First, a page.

Whether Bach intended it for pedal harpsichord or not, originally, it does sound wonderful on pedal harpsichord: with the grandeur and the rhythmic clarity.
Speaking of timing differences in this work, I have two LPs of performances on pedal harpsichord. E Power Biggs on Columbia 6204 takes 14'23". The young Anthony Newman on Columbia 7309 rockets through in 9'36"!
I remember a Thanksgiving Day party at Edward Parmentier's house some years ago (c1993), a party for all his students. He had two of his harpsichords set up side by side in the living room, and various of us played through things for fun, sometimes making up accompaniment parts playing continuo on the other instrument. Bach, Couperin, etc, etc...one player plays the piece normally, and the other invents an accompaniment part from the bass line. At some point somebody pulled out the score of this Passacaglia and Fugue, and we put it on a music stand between the two harpsichords. Parmentier and I improvised an arrangement of it, sharing the three lines across both instruments and inventing continuo parts whenever we had a hand free. I don't know how it sounded, both of us sight-reading and faking things at high speed, but it sure was fun! (We could have used Parmentier's set of pedals, too, sticking them under one of the instruments and thereby turning it into a pedal harpsichord, but they were in another room at the time, and besides this was a party. So we just played some of the bass line in octaves whenever we felt like it.)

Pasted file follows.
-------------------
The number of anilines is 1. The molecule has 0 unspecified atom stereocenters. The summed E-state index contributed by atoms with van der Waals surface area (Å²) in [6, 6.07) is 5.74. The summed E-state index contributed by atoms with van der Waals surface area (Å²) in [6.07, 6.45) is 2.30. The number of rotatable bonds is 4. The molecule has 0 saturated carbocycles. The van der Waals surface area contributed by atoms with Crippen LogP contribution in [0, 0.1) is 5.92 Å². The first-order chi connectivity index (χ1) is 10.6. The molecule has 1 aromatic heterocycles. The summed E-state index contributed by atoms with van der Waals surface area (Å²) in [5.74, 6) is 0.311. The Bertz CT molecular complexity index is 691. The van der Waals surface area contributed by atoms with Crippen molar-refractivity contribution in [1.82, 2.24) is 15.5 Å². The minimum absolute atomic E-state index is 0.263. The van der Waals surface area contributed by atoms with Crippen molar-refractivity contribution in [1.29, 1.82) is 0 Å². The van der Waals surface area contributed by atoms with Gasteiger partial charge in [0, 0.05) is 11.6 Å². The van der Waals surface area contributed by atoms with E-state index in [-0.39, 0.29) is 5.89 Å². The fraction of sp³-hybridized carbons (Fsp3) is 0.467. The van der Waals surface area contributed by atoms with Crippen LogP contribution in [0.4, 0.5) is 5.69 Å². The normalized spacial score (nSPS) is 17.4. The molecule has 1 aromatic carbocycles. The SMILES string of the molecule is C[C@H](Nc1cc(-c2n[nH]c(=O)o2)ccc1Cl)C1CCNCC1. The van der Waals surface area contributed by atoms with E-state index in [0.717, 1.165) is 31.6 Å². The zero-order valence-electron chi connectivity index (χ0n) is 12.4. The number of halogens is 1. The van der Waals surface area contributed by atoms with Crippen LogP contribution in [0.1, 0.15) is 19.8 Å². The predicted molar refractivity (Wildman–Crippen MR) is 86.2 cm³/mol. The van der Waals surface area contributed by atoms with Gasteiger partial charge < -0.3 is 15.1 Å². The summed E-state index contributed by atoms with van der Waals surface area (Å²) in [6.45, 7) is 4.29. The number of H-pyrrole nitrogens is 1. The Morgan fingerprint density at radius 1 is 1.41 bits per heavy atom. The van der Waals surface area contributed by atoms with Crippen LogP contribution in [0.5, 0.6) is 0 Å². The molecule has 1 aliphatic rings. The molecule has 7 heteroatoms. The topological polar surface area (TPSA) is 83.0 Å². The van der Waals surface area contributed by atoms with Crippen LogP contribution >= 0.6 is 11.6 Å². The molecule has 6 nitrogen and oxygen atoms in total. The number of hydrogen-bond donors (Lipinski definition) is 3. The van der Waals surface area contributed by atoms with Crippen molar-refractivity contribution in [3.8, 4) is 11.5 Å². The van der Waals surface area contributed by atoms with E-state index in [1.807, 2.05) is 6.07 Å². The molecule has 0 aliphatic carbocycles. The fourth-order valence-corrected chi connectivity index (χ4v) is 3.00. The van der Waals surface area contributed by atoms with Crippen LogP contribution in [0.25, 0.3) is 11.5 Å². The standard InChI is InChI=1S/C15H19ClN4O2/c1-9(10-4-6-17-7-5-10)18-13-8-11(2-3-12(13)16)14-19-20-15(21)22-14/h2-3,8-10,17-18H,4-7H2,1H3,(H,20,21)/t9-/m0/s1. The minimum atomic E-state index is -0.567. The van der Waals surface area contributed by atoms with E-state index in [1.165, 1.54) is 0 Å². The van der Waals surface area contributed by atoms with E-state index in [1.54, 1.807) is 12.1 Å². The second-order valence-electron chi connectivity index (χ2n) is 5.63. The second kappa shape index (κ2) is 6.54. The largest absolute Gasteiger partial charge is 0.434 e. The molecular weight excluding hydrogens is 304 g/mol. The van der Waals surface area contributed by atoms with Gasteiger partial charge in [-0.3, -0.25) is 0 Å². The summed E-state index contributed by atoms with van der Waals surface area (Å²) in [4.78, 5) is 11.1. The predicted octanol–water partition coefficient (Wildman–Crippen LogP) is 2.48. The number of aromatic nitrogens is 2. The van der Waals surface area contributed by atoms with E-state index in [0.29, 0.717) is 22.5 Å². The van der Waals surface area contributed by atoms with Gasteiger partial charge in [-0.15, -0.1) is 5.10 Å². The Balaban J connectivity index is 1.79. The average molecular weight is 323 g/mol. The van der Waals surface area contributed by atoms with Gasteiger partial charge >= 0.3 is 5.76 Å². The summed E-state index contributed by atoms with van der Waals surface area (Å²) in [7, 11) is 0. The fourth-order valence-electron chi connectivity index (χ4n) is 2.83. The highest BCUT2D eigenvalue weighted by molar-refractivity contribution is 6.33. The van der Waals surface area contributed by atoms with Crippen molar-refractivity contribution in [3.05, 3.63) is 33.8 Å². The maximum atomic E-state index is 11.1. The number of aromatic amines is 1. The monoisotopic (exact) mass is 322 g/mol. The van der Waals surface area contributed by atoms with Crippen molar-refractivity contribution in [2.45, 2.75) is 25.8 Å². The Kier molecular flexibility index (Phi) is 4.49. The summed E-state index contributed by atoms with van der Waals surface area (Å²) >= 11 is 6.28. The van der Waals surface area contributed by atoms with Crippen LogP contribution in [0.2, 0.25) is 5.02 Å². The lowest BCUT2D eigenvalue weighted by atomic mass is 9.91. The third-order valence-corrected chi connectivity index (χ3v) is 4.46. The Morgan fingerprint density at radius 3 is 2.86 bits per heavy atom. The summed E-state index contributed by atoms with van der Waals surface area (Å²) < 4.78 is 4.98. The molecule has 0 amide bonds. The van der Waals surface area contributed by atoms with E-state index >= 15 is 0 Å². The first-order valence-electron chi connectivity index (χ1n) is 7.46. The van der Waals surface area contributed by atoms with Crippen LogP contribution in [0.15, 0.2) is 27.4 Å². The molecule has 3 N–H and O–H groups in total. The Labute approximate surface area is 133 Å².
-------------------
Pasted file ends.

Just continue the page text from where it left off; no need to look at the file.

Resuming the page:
Christopf Wolff in Bach: Essays on His Life and Music (Harvard, 1991) devotes chapter 23 (p306-316) to "The Architecture of the Passacaglia", going through this piece variation by variation and pointing out the symmetrical structure.